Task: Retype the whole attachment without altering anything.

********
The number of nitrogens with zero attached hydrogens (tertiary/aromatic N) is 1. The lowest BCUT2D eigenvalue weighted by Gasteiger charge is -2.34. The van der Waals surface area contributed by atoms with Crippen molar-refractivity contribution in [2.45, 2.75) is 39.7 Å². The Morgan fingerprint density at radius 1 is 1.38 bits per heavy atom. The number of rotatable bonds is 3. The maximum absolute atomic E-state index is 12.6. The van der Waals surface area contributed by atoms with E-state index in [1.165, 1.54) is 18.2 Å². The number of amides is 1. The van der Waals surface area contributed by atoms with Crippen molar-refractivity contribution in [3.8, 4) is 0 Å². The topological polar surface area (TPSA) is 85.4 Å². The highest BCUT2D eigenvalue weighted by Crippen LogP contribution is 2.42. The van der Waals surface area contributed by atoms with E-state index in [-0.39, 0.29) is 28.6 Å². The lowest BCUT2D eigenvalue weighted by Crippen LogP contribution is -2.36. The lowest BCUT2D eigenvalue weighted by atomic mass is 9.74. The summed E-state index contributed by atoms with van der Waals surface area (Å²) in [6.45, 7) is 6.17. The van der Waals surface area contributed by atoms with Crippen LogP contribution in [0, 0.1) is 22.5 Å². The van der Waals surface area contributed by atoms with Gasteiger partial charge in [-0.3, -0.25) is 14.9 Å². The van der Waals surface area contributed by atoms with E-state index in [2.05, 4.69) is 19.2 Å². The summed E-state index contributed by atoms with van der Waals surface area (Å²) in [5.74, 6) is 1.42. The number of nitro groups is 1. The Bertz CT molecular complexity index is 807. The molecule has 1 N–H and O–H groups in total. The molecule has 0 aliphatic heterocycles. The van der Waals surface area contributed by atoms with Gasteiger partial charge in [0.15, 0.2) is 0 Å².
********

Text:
The number of nitrogens with zero attached hydrogens (tertiary/aromatic N) is 1. The lowest BCUT2D eigenvalue weighted by Gasteiger charge is -2.34. The van der Waals surface area contributed by atoms with Crippen molar-refractivity contribution in [2.45, 2.75) is 39.7 Å². The Morgan fingerprint density at radius 1 is 1.38 bits per heavy atom. The number of rotatable bonds is 3. The maximum absolute atomic E-state index is 12.6. The van der Waals surface area contributed by atoms with E-state index in [1.165, 1.54) is 18.2 Å². The number of amides is 1. The van der Waals surface area contributed by atoms with Crippen molar-refractivity contribution in [3.8, 4) is 0 Å². The topological polar surface area (TPSA) is 85.4 Å². The highest BCUT2D eigenvalue weighted by Crippen LogP contribution is 2.42. The van der Waals surface area contributed by atoms with E-state index in [-0.39, 0.29) is 28.6 Å². The lowest BCUT2D eigenvalue weighted by Crippen LogP contribution is -2.36. The lowest BCUT2D eigenvalue weighted by atomic mass is 9.74. The summed E-state index contributed by atoms with van der Waals surface area (Å²) in [6.45, 7) is 6.17. The van der Waals surface area contributed by atoms with Crippen LogP contribution in [0, 0.1) is 22.5 Å². The van der Waals surface area contributed by atoms with Gasteiger partial charge in [-0.3, -0.25) is 14.9 Å². The van der Waals surface area contributed by atoms with E-state index in [2.05, 4.69) is 19.2 Å². The summed E-state index contributed by atoms with van der Waals surface area (Å²) in [5.74, 6) is 1.42. The number of nitro groups is 1. The Bertz CT molecular complexity index is 807. The molecule has 1 N–H and O–H groups in total. The molecule has 0 aliphatic heterocycles. The van der Waals surface area contributed by atoms with Gasteiger partial charge in [0.15, 0.2) is 0 Å².